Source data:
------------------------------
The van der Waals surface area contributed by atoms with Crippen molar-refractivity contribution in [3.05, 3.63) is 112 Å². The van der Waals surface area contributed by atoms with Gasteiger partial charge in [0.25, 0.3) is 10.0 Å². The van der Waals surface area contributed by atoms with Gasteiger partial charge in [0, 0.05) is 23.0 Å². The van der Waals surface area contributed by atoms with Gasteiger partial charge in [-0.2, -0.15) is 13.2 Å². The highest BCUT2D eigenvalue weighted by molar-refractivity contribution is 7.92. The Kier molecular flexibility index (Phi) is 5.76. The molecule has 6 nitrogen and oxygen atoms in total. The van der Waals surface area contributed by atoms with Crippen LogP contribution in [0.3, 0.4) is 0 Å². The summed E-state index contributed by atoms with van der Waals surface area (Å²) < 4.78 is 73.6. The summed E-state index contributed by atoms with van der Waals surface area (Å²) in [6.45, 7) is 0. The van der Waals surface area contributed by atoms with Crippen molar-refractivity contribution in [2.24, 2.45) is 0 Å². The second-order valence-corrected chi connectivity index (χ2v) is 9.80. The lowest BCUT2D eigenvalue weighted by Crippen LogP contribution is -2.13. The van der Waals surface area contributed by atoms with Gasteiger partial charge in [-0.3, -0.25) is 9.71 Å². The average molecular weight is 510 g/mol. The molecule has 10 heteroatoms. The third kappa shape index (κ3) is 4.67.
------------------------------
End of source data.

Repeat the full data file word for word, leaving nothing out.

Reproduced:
The van der Waals surface area contributed by atoms with Crippen molar-refractivity contribution in [3.05, 3.63) is 112 Å². The van der Waals surface area contributed by atoms with Gasteiger partial charge in [0.25, 0.3) is 10.0 Å². The van der Waals surface area contributed by atoms with Gasteiger partial charge in [0, 0.05) is 23.0 Å². The van der Waals surface area contributed by atoms with Gasteiger partial charge in [-0.2, -0.15) is 13.2 Å². The highest BCUT2D eigenvalue weighted by molar-refractivity contribution is 7.92. The Kier molecular flexibility index (Phi) is 5.76. The molecule has 6 nitrogen and oxygen atoms in total. The van der Waals surface area contributed by atoms with Crippen LogP contribution in [0.3, 0.4) is 0 Å². The summed E-state index contributed by atoms with van der Waals surface area (Å²) < 4.78 is 73.6. The summed E-state index contributed by atoms with van der Waals surface area (Å²) in [6.45, 7) is 0. The van der Waals surface area contributed by atoms with Crippen molar-refractivity contribution in [2.24, 2.45) is 0 Å². The second-order valence-corrected chi connectivity index (χ2v) is 9.80. The lowest BCUT2D eigenvalue weighted by Crippen LogP contribution is -2.13. The van der Waals surface area contributed by atoms with Gasteiger partial charge in [-0.3, -0.25) is 9.71 Å². The average molecular weight is 510 g/mol. The molecule has 10 heteroatoms. The third kappa shape index (κ3) is 4.67.